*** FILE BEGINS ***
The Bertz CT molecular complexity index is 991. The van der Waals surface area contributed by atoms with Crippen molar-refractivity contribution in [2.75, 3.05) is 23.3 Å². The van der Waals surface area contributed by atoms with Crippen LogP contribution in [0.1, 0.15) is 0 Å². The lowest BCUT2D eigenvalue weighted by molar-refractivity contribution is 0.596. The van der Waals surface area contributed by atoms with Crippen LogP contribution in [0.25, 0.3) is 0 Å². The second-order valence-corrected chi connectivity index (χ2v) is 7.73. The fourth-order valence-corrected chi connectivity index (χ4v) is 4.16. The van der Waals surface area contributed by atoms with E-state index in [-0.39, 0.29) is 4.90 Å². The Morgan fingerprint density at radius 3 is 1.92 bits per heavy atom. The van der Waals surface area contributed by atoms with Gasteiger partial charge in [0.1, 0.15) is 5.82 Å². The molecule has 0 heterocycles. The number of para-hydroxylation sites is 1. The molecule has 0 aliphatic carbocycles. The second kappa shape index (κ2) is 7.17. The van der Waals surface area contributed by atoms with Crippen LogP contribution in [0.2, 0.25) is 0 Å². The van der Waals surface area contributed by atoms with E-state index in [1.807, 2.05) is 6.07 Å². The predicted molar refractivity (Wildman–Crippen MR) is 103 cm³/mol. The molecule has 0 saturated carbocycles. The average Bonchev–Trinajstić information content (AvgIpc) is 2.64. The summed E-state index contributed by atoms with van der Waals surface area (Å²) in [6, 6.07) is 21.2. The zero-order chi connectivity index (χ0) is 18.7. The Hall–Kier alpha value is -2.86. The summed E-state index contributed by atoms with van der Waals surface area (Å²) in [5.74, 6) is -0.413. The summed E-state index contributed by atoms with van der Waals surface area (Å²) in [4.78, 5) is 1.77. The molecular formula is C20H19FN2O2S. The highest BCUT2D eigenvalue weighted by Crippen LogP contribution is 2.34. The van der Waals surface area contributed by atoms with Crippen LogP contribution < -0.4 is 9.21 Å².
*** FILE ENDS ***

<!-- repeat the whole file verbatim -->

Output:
The Bertz CT molecular complexity index is 991. The van der Waals surface area contributed by atoms with Crippen molar-refractivity contribution in [2.75, 3.05) is 23.3 Å². The van der Waals surface area contributed by atoms with Crippen LogP contribution in [0.1, 0.15) is 0 Å². The lowest BCUT2D eigenvalue weighted by molar-refractivity contribution is 0.596. The van der Waals surface area contributed by atoms with Crippen LogP contribution in [0.25, 0.3) is 0 Å². The second-order valence-corrected chi connectivity index (χ2v) is 7.73. The fourth-order valence-corrected chi connectivity index (χ4v) is 4.16. The van der Waals surface area contributed by atoms with E-state index in [-0.39, 0.29) is 4.90 Å². The Morgan fingerprint density at radius 3 is 1.92 bits per heavy atom. The van der Waals surface area contributed by atoms with Gasteiger partial charge in [0.1, 0.15) is 5.82 Å². The molecule has 0 heterocycles. The number of para-hydroxylation sites is 1. The molecule has 0 aliphatic carbocycles. The second kappa shape index (κ2) is 7.17. The van der Waals surface area contributed by atoms with Crippen LogP contribution in [0.2, 0.25) is 0 Å². The van der Waals surface area contributed by atoms with E-state index in [1.807, 2.05) is 6.07 Å². The predicted molar refractivity (Wildman–Crippen MR) is 103 cm³/mol. The molecule has 0 saturated carbocycles. The average Bonchev–Trinajstić information content (AvgIpc) is 2.64. The summed E-state index contributed by atoms with van der Waals surface area (Å²) in [6, 6.07) is 21.2. The zero-order chi connectivity index (χ0) is 18.7. The Hall–Kier alpha value is -2.86. The summed E-state index contributed by atoms with van der Waals surface area (Å²) in [5.74, 6) is -0.413. The summed E-state index contributed by atoms with van der Waals surface area (Å²) in [4.78, 5) is 1.77. The molecular formula is C20H19FN2O2S. The highest BCUT2D eigenvalue weighted by Crippen LogP contribution is 2.34. The van der Waals surface area contributed by atoms with Crippen LogP contribution < -0.4 is 9.21 Å².